I read somewhere not long ago that Austin (population that exceeds 800,000 residents) is the largest city in America with just a single interstate highway coarsing through it. I-35 runs north-and-south through the city. There ain’t one that runs perpendicular through Austin, which as most of us know is going through some serious growing pains. Everyone seems to want to live there.

Even though Austin is enduring this growth spurt and with traffic bound to get only worse as more people migrate there, the city is faced with this political reality: It is a Democratic bastion in a heavily Republican state; what’s more, Congress is controlled by Republicans, which would seem to make it problematic if the city hopes to acquire federal highway money to route an interstate highway spur through Austin.

Infrastructure improvements — you know, highways and other things like that — used to be above and beyond politics.

That was then, which of course bears little resemblance to the here and now.

 

Austin soon may not be so ‘weird’ after all

Well now. It turns out Austin — the Texas capital city and the home of some of the best music anywhere — is grappling with ways to maintain its self-proclaimed weirdness.

Motor vehicles, lots and lots of them, are rattling Austinites’ sense of uniqueness.

NPR broadcast a story today detailing how Austin’s population is continuing to skyrocket and how all those people are arriving in Central Texas aboard all those vehicles, be they SUVs, pickups, sedans, Jeeps, whatever. They’re clogging the city’s streets. They’re making Austin like, well, every other big city in America that apparently has done a good enough job in planning for future growth.

http://www.npr.org/2013/12/17/248757580/even-an-85-mph-highway-cant-fix-austins-traffic-tangle

My favorite part of the story was when it told how the Texas Department of Transportation built a toll highway east of the city that is intended to divert traffic away from Austin.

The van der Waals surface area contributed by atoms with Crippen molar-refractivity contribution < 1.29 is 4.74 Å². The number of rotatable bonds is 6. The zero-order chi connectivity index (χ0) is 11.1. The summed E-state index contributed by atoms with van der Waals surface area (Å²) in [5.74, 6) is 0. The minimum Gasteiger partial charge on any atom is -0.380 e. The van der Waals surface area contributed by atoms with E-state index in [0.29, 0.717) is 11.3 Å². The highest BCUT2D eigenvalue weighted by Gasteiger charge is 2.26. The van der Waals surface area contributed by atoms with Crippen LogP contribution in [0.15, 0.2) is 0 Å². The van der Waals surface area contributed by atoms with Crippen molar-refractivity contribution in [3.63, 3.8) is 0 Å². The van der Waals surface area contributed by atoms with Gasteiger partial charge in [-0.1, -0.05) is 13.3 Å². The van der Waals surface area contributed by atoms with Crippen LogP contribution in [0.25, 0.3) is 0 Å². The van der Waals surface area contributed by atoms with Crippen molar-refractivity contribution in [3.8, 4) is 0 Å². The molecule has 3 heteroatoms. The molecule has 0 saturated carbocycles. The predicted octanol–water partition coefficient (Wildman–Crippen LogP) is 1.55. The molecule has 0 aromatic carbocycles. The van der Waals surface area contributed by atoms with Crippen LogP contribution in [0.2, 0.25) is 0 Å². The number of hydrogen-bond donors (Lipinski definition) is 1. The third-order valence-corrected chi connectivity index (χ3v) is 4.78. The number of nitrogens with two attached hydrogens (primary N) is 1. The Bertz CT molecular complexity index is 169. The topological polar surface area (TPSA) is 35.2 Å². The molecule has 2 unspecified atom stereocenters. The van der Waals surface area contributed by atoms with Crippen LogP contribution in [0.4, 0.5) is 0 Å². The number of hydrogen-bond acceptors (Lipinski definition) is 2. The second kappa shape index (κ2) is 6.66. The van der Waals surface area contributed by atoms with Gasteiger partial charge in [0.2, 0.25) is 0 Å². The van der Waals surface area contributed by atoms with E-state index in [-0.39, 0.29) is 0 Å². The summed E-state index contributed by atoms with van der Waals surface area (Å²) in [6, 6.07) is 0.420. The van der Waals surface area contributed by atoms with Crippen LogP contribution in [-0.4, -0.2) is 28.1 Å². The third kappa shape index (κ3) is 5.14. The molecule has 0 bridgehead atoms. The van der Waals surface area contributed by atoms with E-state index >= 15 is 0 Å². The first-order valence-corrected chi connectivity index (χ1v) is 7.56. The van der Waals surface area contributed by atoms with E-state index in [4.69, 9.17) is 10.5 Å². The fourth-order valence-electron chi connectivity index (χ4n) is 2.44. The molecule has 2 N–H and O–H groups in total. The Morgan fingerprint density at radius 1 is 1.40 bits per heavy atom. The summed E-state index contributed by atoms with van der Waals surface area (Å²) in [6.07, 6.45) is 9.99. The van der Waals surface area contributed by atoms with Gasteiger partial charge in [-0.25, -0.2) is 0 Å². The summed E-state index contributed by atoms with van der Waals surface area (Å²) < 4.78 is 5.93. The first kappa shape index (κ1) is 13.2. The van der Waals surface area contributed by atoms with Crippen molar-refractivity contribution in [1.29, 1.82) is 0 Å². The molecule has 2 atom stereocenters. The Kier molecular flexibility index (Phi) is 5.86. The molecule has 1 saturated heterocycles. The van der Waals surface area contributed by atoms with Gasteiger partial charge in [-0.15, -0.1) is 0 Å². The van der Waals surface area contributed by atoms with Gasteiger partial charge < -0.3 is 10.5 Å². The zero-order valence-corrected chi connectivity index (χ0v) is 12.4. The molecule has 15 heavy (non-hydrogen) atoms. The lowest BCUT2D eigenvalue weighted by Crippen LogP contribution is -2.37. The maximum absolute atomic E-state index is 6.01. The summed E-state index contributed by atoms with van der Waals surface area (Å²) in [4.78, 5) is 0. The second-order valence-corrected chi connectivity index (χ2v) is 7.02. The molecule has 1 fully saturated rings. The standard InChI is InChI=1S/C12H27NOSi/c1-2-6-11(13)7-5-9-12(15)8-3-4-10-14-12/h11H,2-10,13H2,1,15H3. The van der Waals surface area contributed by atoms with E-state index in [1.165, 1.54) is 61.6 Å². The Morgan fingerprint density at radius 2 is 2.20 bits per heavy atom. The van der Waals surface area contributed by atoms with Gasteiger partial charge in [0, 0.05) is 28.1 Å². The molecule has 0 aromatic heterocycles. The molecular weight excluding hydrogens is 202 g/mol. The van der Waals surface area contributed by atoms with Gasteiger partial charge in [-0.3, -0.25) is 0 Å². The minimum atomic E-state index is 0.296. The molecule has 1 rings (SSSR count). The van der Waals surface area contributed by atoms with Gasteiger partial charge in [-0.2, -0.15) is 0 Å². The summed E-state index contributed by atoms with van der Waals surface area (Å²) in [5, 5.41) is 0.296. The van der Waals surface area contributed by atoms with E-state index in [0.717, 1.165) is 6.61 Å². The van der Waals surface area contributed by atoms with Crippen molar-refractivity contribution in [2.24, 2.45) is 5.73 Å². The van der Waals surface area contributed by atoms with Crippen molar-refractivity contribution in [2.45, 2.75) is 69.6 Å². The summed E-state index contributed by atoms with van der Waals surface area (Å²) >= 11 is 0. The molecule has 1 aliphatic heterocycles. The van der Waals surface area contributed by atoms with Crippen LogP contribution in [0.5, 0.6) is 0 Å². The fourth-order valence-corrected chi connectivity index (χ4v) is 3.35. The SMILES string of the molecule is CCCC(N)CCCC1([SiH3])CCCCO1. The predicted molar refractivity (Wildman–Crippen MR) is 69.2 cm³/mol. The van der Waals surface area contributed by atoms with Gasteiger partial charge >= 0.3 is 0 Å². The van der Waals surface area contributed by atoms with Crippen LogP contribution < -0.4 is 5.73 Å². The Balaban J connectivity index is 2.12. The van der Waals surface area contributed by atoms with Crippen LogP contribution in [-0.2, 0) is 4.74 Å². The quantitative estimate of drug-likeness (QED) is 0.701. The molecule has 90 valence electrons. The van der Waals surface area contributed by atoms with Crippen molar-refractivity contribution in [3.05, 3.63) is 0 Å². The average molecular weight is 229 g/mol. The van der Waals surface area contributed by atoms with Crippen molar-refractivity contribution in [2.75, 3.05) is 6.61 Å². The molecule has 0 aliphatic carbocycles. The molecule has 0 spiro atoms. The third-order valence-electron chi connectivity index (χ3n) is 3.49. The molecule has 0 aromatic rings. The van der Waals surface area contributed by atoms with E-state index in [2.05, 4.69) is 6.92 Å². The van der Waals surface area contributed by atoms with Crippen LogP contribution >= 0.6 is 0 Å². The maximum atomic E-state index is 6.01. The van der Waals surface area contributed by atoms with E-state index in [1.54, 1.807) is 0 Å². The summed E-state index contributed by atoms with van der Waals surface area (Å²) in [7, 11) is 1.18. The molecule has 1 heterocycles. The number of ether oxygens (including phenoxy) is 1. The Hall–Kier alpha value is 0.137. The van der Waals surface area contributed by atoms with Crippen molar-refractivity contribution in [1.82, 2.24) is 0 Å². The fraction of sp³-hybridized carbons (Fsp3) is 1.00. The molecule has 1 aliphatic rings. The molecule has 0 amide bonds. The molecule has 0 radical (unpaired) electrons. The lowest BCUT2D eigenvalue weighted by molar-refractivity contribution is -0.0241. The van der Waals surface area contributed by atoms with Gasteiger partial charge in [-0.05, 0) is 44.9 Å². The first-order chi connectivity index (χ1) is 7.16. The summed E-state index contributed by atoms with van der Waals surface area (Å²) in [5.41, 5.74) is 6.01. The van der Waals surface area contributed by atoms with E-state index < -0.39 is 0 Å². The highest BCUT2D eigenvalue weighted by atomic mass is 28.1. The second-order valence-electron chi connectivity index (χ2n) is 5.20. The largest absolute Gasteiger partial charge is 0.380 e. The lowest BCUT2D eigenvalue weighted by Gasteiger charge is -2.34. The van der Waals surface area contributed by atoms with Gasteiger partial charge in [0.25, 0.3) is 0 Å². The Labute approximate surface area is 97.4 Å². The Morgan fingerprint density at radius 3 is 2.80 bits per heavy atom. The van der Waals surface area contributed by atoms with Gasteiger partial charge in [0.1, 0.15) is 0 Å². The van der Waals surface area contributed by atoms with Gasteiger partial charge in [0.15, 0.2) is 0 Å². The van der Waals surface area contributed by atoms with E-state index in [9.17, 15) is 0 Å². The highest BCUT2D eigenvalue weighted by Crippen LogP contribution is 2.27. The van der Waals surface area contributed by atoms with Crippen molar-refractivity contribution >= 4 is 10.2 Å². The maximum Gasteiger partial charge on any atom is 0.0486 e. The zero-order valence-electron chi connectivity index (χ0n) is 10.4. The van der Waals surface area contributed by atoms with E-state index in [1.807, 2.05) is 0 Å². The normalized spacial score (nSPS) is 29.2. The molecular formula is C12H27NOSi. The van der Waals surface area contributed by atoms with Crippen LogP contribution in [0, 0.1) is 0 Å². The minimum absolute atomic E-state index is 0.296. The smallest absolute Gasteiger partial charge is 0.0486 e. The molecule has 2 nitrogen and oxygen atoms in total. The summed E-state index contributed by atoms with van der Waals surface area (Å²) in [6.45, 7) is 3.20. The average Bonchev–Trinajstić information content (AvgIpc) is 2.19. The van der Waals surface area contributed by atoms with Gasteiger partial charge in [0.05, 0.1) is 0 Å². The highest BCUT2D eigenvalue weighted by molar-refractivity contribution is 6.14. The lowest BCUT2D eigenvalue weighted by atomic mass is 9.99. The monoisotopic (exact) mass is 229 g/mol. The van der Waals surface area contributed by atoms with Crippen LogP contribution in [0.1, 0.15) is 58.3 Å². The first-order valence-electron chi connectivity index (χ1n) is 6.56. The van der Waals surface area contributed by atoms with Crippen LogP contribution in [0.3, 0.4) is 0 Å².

Here’s the problem: TxDOT put an 85-mph speed limit on Texas 130, which I’m guessing has scared a lot of motorists away from the highway. The NPR reporter noted that Austin traffic is still gridlocked but Texas 130 is virtually empty.

How is the city going to deal with this problem, which only is scheduled to get worse in the years ahead? The city’s current population of about 850,000 residents is projected to double in the next two decades. One set of ideas being kicked around is to make Interstate 35 a toll road, take the toll feature off of Texas 130 (and perhaps slow it down a bit, say, to around 80?) and build some light-rail lines through the city to lure people out of their cars.

Good luck with that, Austin.

NPR took particular note of an ironic twist. It said Dallas — long thought to be a bastion of conservative political thought — has built the nation’s largest light-rail transit system while Austin, arguably the last liberal holdout in all of Texas, has done nothing to promote rail transportation.

And Austin remains the largest city in America with just a single interstate highway running through. I-35 has long been thought of as a virtual demolition derby between Dallas-Fort Worth and San Antonio.

Traffic is going to be a great inhibitor to future growth in Austin. That’s the message I got from NPR’s thorough report this morning.

But hey, there’s always the music.